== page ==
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Only When Pigs Fly: A Leaner Perspective of Life Insurance

Frankly, I was appalled. Let's see what you think . . .

An insurance agent approached a 50-something, third generation owner of a minority interest in a family business to reexamine life insurance needs. The owner, who we'll call "Jim," was about to conclude a nasty divorce that would leave him with the stock, but not much else. He wanted to make sure that estate taxes would not force his children to sell the stock at the low price under the family's buy/sell agreement. Jim also wanted to make sure that his kids could get through school.

The agent took Jim's balance sheet information, extrapolated values for the next 30 years, and calculated the shortfall in funds available to pay estate taxes. He then proposed a $10 million variable life insurance contract that would mostly cover the estate tax on the projected stock value. "Better hurry," he said. "The insurance company just discontinued this policy because it's too good. But I know the underwriter and got a two-week extension for you to buy it."

Seems reasonable for Jim to grab the insurance, right? In my humble opinion, the answer is, "Only when pigs fly!"

Now, I am not impugning this agent's ethics because there certainly is room for differences of opinion. Plus, he may not have asked for or received all of the information to properly address the matter. But, like Jim, most normal folks are sufficiently confused by life insurance and the sizzling sales pitches to warrant a few Professional Insights columns on the subject. Perhaps I can help save your bacon.

Take a Deep Breath

I didn't appreciate the agent's pushiness. A life event, like a divorce, certainly is an appropriate occasion to review your estate plan. However, just as most investment advisors recommend that you take your time before investing a lottery windfall, you should take a deep breath before making a big insurance purchase or taking some other major step when a divorce or other life event occurs.

The chances that you will be struck by lightening while thoughtfully considering a major insurance purchase are rather remote. The chances of being taken advantage of or making a mistake are far greater. Just as for other major purchases, we should be wary of high-pressure sales tactics. Perhaps Jim should forgo the once-in-a-lifetime opportunity to think through his alternatives.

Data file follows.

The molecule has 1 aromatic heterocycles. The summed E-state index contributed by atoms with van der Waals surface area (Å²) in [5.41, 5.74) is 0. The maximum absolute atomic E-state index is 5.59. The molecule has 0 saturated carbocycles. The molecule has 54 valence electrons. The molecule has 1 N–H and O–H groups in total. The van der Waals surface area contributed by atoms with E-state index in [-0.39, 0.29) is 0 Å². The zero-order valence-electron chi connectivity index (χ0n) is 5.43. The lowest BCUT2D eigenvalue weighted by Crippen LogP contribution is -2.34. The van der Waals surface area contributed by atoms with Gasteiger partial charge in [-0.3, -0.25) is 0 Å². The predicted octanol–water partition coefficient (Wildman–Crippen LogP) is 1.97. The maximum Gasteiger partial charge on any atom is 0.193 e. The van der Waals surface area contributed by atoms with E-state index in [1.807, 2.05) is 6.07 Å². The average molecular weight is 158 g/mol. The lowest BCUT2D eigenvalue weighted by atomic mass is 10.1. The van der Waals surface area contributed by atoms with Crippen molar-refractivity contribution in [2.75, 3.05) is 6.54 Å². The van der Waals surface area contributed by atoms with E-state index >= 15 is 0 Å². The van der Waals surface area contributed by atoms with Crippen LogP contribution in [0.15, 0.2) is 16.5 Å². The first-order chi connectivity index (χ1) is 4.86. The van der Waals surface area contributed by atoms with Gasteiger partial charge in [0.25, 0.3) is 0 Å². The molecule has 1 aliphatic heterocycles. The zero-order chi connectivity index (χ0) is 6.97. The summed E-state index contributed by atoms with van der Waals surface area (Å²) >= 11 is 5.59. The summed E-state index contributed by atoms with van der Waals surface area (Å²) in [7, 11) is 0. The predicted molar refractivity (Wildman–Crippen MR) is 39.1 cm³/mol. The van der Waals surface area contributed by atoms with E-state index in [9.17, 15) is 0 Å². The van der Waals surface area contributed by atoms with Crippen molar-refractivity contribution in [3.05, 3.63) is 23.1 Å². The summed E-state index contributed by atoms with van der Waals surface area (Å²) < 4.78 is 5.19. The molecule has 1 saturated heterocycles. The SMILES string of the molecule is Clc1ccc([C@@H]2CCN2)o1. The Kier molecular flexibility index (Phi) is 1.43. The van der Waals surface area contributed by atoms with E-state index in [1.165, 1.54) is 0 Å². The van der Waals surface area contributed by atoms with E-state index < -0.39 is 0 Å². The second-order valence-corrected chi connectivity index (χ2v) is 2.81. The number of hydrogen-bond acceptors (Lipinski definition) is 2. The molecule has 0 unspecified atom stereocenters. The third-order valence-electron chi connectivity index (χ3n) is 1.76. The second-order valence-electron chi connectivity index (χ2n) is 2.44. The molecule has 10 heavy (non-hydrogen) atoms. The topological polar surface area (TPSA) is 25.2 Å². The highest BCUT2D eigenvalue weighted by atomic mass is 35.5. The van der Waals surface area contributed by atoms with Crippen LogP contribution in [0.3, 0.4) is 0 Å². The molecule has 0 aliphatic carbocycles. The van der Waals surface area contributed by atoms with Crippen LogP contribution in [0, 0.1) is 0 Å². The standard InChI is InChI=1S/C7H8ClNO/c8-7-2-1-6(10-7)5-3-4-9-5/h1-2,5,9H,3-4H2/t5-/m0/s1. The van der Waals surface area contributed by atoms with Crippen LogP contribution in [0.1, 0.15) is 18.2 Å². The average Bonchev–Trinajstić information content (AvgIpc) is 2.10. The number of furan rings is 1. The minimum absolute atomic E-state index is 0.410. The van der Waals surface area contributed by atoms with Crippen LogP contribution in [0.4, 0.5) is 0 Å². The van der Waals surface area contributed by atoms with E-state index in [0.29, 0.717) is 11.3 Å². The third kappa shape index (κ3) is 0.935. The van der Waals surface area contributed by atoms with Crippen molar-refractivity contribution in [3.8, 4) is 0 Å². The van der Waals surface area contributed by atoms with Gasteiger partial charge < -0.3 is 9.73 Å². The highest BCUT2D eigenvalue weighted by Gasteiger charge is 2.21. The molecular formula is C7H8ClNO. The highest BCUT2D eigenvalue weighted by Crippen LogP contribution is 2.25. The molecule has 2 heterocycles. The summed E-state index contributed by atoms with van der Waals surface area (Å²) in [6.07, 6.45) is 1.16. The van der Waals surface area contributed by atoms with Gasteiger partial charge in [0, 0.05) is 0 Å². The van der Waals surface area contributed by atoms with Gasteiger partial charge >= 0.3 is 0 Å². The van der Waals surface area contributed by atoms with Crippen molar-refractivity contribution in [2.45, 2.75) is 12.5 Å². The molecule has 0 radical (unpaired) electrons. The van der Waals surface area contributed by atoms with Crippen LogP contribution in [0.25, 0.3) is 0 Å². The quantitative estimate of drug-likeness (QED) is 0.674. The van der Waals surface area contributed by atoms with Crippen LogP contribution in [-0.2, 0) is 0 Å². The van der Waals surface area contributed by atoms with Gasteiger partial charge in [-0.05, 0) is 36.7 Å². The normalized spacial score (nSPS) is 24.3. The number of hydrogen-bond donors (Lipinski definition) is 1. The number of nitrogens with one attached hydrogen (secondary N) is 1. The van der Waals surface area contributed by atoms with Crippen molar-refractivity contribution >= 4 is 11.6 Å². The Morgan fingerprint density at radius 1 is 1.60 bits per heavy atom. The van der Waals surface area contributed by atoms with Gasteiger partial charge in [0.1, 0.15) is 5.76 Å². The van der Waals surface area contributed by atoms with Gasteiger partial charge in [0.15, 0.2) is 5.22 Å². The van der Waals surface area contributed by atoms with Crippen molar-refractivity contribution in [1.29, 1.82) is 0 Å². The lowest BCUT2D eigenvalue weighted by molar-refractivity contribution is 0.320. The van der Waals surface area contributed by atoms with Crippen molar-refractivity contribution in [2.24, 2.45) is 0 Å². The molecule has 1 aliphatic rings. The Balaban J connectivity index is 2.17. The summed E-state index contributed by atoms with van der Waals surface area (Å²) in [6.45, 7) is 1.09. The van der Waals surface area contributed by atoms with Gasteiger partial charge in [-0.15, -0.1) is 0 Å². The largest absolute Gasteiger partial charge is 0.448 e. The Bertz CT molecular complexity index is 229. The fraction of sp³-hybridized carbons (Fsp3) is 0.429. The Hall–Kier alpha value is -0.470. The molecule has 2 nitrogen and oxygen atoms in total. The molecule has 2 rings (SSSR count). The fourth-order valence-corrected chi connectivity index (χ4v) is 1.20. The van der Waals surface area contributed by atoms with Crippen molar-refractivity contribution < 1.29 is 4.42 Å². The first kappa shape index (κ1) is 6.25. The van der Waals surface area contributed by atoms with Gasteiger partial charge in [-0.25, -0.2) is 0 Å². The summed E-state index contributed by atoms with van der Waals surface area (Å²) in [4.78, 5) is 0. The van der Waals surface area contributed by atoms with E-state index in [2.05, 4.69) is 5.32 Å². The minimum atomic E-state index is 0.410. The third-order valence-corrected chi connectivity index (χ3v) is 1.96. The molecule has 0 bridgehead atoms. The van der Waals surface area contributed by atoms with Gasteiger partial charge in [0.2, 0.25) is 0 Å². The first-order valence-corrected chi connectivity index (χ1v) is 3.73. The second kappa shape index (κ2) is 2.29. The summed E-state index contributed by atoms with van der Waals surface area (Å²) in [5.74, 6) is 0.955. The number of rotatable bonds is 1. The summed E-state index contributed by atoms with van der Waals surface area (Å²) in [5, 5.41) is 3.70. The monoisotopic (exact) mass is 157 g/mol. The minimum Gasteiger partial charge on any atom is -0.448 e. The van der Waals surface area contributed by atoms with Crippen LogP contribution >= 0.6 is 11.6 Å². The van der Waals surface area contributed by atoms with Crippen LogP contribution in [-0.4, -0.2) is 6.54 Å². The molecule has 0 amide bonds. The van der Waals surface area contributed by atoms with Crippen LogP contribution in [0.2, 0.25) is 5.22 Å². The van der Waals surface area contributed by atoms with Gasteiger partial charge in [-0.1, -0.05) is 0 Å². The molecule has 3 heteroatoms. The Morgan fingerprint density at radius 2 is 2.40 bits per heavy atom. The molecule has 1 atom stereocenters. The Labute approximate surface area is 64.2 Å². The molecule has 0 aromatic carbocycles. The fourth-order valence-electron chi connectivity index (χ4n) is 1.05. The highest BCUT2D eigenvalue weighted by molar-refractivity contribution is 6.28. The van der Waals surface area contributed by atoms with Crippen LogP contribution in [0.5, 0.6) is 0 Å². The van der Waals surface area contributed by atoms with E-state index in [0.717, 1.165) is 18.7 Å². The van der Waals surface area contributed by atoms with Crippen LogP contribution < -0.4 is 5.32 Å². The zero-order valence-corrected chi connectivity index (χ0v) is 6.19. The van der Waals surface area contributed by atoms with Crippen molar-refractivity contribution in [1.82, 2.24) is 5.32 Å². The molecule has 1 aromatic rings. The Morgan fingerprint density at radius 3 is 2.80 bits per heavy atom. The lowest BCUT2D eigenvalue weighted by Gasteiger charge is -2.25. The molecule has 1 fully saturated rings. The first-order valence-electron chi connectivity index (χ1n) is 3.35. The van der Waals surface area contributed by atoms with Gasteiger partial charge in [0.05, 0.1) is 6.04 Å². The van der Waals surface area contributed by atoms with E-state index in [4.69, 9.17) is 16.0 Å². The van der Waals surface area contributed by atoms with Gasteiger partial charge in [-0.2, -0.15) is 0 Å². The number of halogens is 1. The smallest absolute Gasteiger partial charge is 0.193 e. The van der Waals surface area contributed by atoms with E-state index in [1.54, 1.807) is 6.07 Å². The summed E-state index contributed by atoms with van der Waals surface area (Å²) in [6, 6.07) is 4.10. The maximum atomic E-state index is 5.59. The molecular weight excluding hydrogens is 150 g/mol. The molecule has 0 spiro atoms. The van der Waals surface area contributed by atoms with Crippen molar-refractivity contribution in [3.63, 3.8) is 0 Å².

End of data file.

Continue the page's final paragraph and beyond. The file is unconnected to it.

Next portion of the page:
Overall Budget Considerations

If you have more money than you know what to do with, premium cost is not a consideration. The rest of us need to consider alternative uses for the money.

The agent asked for and was told Jim's discretionary cashflow, meaning income in excess of expenses. The $125,000 proposed annual premium equaled Jim's available cash and happened to buy just the right amount of insurance to pay projected estate taxes. Isn't that amazing? (More on this coincidence later.)

The agent didn't really focus on Jim's other budgetary needs. Perhaps Jim needed to do some subjective weighing of conflicting objectives. While one objective was to pay estate taxes, he also wanted to enjoy life a little (meaning increase his living standard modestly) and to rebuild some of the financial assets that were sucked away by his departing spouse and the lawyers.

More insurance means fewer potential problems at death, but less comfort and financial security while alive. Sometimes, we just can't afford everything we want, so we consider and make trade-offs and compromises. Jim's life needn't be a total sacrifice; maybe the kids can stretch a bit, too.

Funding the Tax over Time

Remember Jim's specific objective - avoiding forced sale of family business stock? There are alternatives to insurance. Think of the estate tax as borrowing money from Uncle Sam. The stock and other assets are collateral for the debt. The oft-used insurance scare tactic is that the debt must be paid nine months after death. However, Uncle rarely demands immediate payment by sacrificial sale.

In fact, Jim's agent failed to point out that the law allows up to 15 years for payment of estate tax on closely held business interests, with quite low interest rates. Jim's family's business pays dividends that could fund much of the tax and interest over that time frame. Of course, there is a risk that the dividends could be reduced, but they certainly shouldn't be ignored as a funding source.

Duration of Need

What about Jim's desire to make sure that his kids are supported and can finish school? Isn't that objective shortchanged if all of the dividends must be used to pay taxes? Sure. However, given his kids' ages, cash will be needed for their support for only about five years. After that, Jim believes the kids should be left substantially on their own to provide for themselves. He just doesn't want them to have to sell the stock.

Supporting dependents is a legitimate reason to buy insurance. The agent proposed "permanent" insurance. However, Jim's kids have only a short-term need. On your next business trip, would you buy a car just to get from the airport to the hotel?

So, my initial beefs with the agent's proposals were the urgency of the sales pitch, the total disregard of other lifetime cash needs, the failure to consider available time to pay estate taxes, and the lack of focus on the duration of the need for insurance. I squealed, and Jim decided to take a deep breath.

Stay tuned.

 

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